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Take a walk in Cornwall: enjoy the stunning scenery of Doc Martin et al

Lesley Russell writes:

If you’re a #CroakeyEXPLORE reader or you follow me on Twitter (@lrussellwolpe), then you know I’m an avid walker. I walk almost every day, but I’m never happier than when on a major expedition: I look for a combination of physical challenge and culinary pleasures, always hoping the kilometres walked offset the calories consumed.

This year I decided to geographically expand my walking horizons, and after searching the listings for an ideal combination of exercise, scenery, history, food and climate, settled on Cornwall.

The Cornwall peninsula in England’s rugged southwestern tip – culminating in the Land’s End promontory – encompasses wild moorland, rolling green pastures, towering seaside cliffs, sandy beaches, and picturesque fishing villages.

It’s the home of Arthurian legends and the inspiration for some great literature (think Daphne Du Maurier and John Betjeman) and some bold television heroes – from Ross Poldark to Doc Martin. And it’s known for great seafood.

The walk I chose started at Padstow, but I particularly wanted to visit Tintagel and Port Isaac (which features as Port Wenn in the television series Doc Martin). As always, Macs Adventures, the company I use for my walking expeditions, was happy to assist and add those towns into my package.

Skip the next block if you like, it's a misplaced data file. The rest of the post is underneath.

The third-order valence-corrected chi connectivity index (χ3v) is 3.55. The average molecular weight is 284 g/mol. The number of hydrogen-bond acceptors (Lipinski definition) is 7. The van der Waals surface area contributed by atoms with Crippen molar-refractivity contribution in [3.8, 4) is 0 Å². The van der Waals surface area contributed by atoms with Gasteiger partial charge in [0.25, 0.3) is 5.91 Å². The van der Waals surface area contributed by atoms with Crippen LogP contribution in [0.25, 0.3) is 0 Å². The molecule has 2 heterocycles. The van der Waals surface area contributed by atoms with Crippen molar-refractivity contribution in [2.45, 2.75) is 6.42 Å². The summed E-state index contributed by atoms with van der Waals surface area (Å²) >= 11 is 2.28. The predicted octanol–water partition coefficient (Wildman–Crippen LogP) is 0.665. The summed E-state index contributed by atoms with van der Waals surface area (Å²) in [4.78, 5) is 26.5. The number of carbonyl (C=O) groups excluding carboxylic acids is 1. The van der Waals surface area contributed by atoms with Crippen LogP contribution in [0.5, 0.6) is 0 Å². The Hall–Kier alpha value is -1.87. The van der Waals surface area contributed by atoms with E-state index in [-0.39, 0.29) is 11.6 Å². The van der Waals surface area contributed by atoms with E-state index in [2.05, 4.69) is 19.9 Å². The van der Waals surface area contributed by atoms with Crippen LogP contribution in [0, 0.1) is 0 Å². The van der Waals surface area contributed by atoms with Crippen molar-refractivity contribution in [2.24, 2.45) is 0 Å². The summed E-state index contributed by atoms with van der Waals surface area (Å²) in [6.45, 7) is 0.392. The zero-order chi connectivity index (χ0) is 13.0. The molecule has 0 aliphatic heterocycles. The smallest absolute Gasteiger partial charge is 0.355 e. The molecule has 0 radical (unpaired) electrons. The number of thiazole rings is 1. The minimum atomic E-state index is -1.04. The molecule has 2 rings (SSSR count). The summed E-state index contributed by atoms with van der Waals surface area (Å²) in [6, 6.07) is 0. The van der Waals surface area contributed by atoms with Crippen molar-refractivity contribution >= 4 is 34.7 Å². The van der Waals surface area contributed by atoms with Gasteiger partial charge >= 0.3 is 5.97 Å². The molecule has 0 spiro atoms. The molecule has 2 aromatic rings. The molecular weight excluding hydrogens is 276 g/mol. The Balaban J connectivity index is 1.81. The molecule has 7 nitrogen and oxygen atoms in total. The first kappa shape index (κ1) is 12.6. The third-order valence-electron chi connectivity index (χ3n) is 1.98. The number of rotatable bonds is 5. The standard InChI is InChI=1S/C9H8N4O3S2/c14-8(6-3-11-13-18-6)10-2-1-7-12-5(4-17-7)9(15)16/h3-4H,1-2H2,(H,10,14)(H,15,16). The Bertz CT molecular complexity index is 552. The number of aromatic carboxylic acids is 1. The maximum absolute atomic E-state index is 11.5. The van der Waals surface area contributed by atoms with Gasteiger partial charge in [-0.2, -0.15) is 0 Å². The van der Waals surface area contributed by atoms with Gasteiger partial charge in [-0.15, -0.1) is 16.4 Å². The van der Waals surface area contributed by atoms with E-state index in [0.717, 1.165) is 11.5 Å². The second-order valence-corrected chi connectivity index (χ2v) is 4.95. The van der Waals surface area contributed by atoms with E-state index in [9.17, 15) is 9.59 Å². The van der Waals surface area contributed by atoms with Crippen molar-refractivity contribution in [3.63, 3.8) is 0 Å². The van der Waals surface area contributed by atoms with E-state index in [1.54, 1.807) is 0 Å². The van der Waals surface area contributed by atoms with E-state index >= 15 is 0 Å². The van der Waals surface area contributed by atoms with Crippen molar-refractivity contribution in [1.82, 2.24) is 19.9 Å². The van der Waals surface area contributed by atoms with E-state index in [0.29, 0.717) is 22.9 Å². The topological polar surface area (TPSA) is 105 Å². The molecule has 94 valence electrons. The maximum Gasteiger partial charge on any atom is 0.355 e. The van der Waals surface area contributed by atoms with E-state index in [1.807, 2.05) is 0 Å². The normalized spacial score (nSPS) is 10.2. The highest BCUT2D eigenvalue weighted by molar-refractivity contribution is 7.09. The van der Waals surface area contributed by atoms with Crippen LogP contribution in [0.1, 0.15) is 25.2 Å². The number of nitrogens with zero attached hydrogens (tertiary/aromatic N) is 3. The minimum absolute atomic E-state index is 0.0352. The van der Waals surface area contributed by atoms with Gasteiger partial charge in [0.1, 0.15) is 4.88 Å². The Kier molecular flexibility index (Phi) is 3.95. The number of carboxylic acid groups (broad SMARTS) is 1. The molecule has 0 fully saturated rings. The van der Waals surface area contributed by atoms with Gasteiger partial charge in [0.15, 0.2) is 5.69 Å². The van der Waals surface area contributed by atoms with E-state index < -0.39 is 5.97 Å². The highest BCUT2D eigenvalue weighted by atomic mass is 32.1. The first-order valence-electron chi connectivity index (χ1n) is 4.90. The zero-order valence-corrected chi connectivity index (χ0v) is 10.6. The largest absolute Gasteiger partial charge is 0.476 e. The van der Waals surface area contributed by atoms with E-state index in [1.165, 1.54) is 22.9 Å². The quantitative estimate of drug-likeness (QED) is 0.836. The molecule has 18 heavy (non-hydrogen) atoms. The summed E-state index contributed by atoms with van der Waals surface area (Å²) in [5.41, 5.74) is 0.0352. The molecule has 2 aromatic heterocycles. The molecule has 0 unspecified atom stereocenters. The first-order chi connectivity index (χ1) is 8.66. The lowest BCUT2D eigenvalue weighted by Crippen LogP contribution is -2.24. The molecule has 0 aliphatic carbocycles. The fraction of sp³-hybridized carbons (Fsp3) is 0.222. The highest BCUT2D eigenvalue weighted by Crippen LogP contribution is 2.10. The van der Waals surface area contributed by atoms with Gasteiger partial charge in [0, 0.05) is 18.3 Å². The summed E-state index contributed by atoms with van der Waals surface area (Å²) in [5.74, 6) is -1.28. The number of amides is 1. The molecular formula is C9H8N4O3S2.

I did this trip as a solo traveller and I enjoyed the solitude, alternated with the company of people I met along the way and the conversations started over vistas, birdlife, the best cider and what constitutes a classic pasty.

So it was that in mid-April, after a train from London to Bodmin and two local buses, I arrived in Tintagel on a cool, sunny, blustery day. I was warmly welcomed at my B&B accommodation – their first guest of the season – and then set off to explore the dramatic sea views and the ruins of Tintagel Castle (if King Arthur was born here, it was certainly not in this 13th century fortified building).

The town was full of tourists, but they soon fell away when confronted with the steep steps that led across to the island to the remains of the Great Hall and low stone walls from a Dark Age settlement. The golden light at the end of the day highlighted the rugged beauty of the surrounding coastline and the roar of crashing waves on the rocks was a reminder of the power of the Atlantic swells.

View across to Tintagel Great Hall Ruins and remains of Dark Ages walls atop the peninsula.

I was up early enough the next morning to explore the local area before heading off along the coast to Port Gaverne.